David Saffir: Selective Sharpening Technique for Portraits
Jan 2013 22

Sharpening images can be a challenging task. One of the issues involved is the choice between sharpening the entire image, or sharpening only the detailed areas that will really add to image quality.

The image shown here is a cropped portion of a portrait I took a while back. It is shown at roughly 100%, or actual pixels, and it is not optimally sharp. Some very basic adjustments have been made, such as color and contrast. These layers were consolidated into Group 1. (see the Layers Panel in Figure 1.)

In the next step, I duplicated Group 1. This command is found under Layer > Group Layers. Next, we will duplicate the Group, by selecting the duplicate Group (blue highlight) and
using the command Layer > Merge Group. This merges the underlying layers in the group into one new layer. See the illustration below this one, and note that the group has changed to a normal layer.

I’ll sharpen the layer using a technique that may be new to some people. Go Filter>Other>High Pass. Set the intensity to 2.0, and click OK.

Change the blending mode of this layer to Hard Light (see Layer Panel).

Now for the best part: First, we are going to create a layer mask which hides this sharpening effect. Select the Layer (you’ll see it change to a blue highlight) and Go Layer>Layer Mask>Hide All.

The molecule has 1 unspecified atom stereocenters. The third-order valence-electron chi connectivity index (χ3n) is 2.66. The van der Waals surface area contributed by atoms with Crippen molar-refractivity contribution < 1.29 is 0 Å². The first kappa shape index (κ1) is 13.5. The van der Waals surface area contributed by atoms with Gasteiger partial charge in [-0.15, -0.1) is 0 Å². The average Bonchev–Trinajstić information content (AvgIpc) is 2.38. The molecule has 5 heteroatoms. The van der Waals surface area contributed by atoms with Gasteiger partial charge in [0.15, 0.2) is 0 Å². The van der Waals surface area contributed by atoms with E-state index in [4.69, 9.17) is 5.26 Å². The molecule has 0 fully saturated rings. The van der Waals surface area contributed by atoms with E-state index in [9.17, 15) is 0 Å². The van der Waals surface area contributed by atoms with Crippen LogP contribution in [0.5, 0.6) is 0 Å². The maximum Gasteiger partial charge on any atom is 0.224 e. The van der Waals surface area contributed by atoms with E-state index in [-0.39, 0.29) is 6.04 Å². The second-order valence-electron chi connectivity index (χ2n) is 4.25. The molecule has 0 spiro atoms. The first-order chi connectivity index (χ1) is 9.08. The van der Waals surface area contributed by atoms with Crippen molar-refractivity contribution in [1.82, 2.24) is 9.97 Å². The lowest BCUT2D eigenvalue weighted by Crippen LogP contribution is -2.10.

Next, left click on the layer mask (black box next to the layer thumbnail. You’ll see a highlight, or “picture frame” appear around the layer mask. Select the Brush tool, and set opacity to 100%.

Now, set the brush color to white. The easiest way to do this is to press the “d” key, which will select the default brush colors. You’ll see a black and a white square appear at the bottom of the tool bar. Left click once on the white square to select that color.

Use this brush, set to soft edges and sized appropriately, to paint on the black layer you’ve created, using the white colored brush. (I have used a red circle to show this brush clearly). This white brush will “reveal” the sharpening you have created on the layer.

You should consider using your white brush over the eyes (in this case, the only are treated thus far), eyebrows, mouth, edges of the nose, ears, and if desired, the hair/hairline. Do not brush over the wider skin areas, as these will usually appear to be too sharp, making the portrait unattractive.

You can set the brush opacity to 100% for full effect, or a lesser intensity for less sharpening. You can also change the sharpening layer opacity to a lower amount if you find the sharpening effect is too aggressive.

Make a test print, adjust as necessary, and enjoy! (with a bit of practice this takes < 1 minute).

David Saffir is a commercial and fine art photographer and printmaker, located in Southern California, and a well-known speaker at workshops and conferences across the US.